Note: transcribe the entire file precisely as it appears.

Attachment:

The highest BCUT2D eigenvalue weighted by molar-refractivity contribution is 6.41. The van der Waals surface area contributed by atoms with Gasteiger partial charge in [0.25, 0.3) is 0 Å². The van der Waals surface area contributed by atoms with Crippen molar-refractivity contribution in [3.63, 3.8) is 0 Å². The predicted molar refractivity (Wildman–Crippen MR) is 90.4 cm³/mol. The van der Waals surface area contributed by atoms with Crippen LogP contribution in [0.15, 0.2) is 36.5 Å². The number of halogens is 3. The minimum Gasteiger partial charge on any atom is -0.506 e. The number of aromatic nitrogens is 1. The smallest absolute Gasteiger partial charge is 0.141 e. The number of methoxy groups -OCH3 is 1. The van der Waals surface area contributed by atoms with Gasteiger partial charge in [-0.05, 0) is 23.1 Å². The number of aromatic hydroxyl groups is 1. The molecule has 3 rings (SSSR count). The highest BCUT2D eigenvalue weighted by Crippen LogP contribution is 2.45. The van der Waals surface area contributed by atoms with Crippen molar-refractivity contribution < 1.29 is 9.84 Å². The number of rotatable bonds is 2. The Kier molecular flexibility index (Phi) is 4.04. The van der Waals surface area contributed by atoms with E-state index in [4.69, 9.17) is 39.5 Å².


The highest BCUT2D eigenvalue weighted by molar-refractivity contribution is 6.41. The van der Waals surface area contributed by atoms with Gasteiger partial charge in [0.25, 0.3) is 0 Å². The van der Waals surface area contributed by atoms with Crippen molar-refractivity contribution in [3.63, 3.8) is 0 Å². The predicted molar refractivity (Wildman–Crippen MR) is 90.4 cm³/mol. The van der Waals surface area contributed by atoms with Crippen LogP contribution in [0.15, 0.2) is 36.5 Å². The number of halogens is 3. The minimum Gasteiger partial charge on any atom is -0.506 e. The number of aromatic nitrogens is 1. The smallest absolute Gasteiger partial charge is 0.141 e. The number of methoxy groups -OCH3 is 1. The van der Waals surface area contributed by atoms with Gasteiger partial charge in [-0.05, 0) is 23.1 Å². The number of aromatic hydroxyl groups is 1. The molecule has 3 rings (SSSR count). The highest BCUT2D eigenvalue weighted by Crippen LogP contribution is 2.45. The van der Waals surface area contributed by atoms with Crippen molar-refractivity contribution < 1.29 is 9.84 Å². The number of rotatable bonds is 2. The Kier molecular flexibility index (Phi) is 4.04. The van der Waals surface area contributed by atoms with E-state index in [4.69, 9.17) is 39.5 Å².